The longer I have worked across the medicolegal setting offering rehabilitation to individuals with trauma and persistent pain, the more I realise what a thorny issue the concept of pain is in this context.
A recent experience….
Recently I was working with a client following a really tricky injury. Chatting to others involved in their care, their interpretation was the client might be exaggerating their symptoms as their claim was due to settle and they were experiencing increased pain. They were also due to return to work after a long period of absence.
‘Are they making it up?’
Particularly when litigation is involved, it is sometimes suggested that there is ‘secondary gain’ to somebody’s pain (this may or may not be a conscious process but the undertone is ‘they are going to benefit from this injury’). Whilst we can never say with utter certainty, I would argue this happens in a small minority of cases rather than this being the norm. Pain is such a personal experience, there is no scientific way to measure someone’s experience of pain, and description of pain is always going to be subjective.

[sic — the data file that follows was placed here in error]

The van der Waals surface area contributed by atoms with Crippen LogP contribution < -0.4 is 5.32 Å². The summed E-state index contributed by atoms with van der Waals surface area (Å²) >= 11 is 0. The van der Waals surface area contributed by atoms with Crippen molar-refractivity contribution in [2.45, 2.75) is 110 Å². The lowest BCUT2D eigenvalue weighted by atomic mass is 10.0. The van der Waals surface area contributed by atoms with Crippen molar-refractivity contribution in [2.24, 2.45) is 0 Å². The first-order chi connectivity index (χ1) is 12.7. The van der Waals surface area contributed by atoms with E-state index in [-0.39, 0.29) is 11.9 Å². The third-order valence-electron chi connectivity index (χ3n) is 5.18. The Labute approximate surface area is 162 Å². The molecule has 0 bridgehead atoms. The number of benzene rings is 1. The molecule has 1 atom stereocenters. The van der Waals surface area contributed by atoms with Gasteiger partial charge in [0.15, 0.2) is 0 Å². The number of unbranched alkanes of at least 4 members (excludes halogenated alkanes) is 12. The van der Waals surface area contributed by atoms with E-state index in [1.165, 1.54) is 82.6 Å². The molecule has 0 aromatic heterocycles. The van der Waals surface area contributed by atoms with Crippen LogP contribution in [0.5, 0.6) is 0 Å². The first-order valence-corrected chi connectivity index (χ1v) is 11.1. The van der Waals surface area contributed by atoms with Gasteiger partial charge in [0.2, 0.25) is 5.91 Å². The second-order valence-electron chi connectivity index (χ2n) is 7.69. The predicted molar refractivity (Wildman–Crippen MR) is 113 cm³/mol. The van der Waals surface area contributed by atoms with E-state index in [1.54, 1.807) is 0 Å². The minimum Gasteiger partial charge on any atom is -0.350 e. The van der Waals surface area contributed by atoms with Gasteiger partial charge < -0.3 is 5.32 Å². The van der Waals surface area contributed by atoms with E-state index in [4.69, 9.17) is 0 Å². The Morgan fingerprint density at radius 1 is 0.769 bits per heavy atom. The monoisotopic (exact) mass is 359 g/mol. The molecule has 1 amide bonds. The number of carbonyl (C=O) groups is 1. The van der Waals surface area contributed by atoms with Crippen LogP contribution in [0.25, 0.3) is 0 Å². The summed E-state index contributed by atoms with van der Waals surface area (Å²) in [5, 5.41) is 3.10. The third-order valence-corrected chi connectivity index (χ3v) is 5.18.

Pain is really strange
Remember that time you got a paper cut, tiny and insignificant, that caused you to swear it was so painful? Have you ever briefly stood on a small piece of lego? These are great examples of how injury does not always correlate with pain. Add in to that our understanding that our previous experiences, belief systems and other stresses and environmental factors will also alter our perception of pain, and we start to see how legitimately someone might experience increased pain towards the end of a claim, or when they are returning to work and filled with apprehension. At Retraining Pain, we approach pain firmly from the stance that all pain is real, and it always has both physical and psychological factors.
How can a multidisciplinary team help with this thorny issue?
This is where it is helpful to have frank multidisciplinary discussions around what different team members are experiencing with that individual in pain, and think about how we can get alongside the client to help them understand this and address these complex needs.
Modern pain neuroscience is educating us all the time about how increased perception of danger in our environment, whether that is from who we see, the messages we receive from our care team, the things we see, hear, taste and touch, the places we go, will all affect our perception of pain.
Our team conceptualises an individual’s pain using a biopsychosocial approach – and by understanding how their physical injury process, their beliefs and experiences and social environment all interplay, we can empower individuals to improve each of these areas to aid their rehabilitation. Always mindful of the Rehabilitation Code, the collaborative nature of rehabilitation and our overriding duty to the claimant, the multidisciplinary team can conceptualise the key features of pain and present this information to everyone involved; ideally placed to skilfully communicate these complex pain presentations.
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